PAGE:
Before you are able to confront a stranger, you must be able to identify those situations in which a confrontation is helpful. It is not practical or necessary for you to confront every person you meet who is overstepping their bounds – if you do so, you become the one overstepping a boundary. A helpful way to think about this is to consider the outcome of your confrontation. If saying something will contribute to the growth of the individual you are confronting or to the well-being of another person, it is likely a good situation to say something. If saying something will do nothing but upset you, others, or put you in harm’s way, it is best to avoid the confrontation (although, as a caveat here, if you see someone actively harming another person, even if you are not able to speak up for the victim you can always call for help).

One situation in which you might find yourself in often is that of witnessing a stranger being rude to service personnel such as wait staff or clerks. I was once in a situation where I was purchasing an item in a clothing store with only one employee who happened to be Asian. The credit card machine was running very slowly and there was another patron in the store who was very annoyed by this and very impatient to have her question answered. She asked the clerk once, and the clerk responded that she would be with her as soon as she finished my transaction. The other customer, another woman, huffed and rolled her eyes. After a minute or two she turned to me and said: “I can’t stand all these Asians. Can you believe this, how rude? Why did she even come here if she can’t do her job?”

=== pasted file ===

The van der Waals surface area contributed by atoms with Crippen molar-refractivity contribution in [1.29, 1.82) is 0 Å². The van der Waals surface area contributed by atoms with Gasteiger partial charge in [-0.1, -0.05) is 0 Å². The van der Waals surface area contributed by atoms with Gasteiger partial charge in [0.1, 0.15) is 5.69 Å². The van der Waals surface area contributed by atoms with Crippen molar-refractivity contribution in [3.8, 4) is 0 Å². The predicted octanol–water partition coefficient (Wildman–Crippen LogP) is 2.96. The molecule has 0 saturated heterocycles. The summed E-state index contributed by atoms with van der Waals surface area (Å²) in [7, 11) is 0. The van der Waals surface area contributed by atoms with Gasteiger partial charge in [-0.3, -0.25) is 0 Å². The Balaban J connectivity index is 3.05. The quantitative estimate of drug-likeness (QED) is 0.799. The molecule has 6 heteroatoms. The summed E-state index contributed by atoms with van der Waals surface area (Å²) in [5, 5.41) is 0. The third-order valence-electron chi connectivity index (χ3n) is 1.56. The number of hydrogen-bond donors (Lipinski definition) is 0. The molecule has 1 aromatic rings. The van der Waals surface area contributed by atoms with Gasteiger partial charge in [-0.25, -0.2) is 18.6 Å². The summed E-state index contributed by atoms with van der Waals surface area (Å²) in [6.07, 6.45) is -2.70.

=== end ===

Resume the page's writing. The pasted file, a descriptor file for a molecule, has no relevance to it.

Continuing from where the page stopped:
I was aghast. This woman was making a blatantly racist comment in front of a clerk who was actually doing her job quite well in light of being the only employee there. In this moment, I had a choice, I could either ignore the comment, or use it as an opportunity to confront a stranger who was clearly in the wrong. I chose the latter. I turned to the woman and said: “Actually, you’re the one who is being rude. This woman’s ethnicity has nothing to do with your impatience. I think she is doing an excellent job and I’m sure, if you give her the opportunity, she will give you the same level of service she has given me.”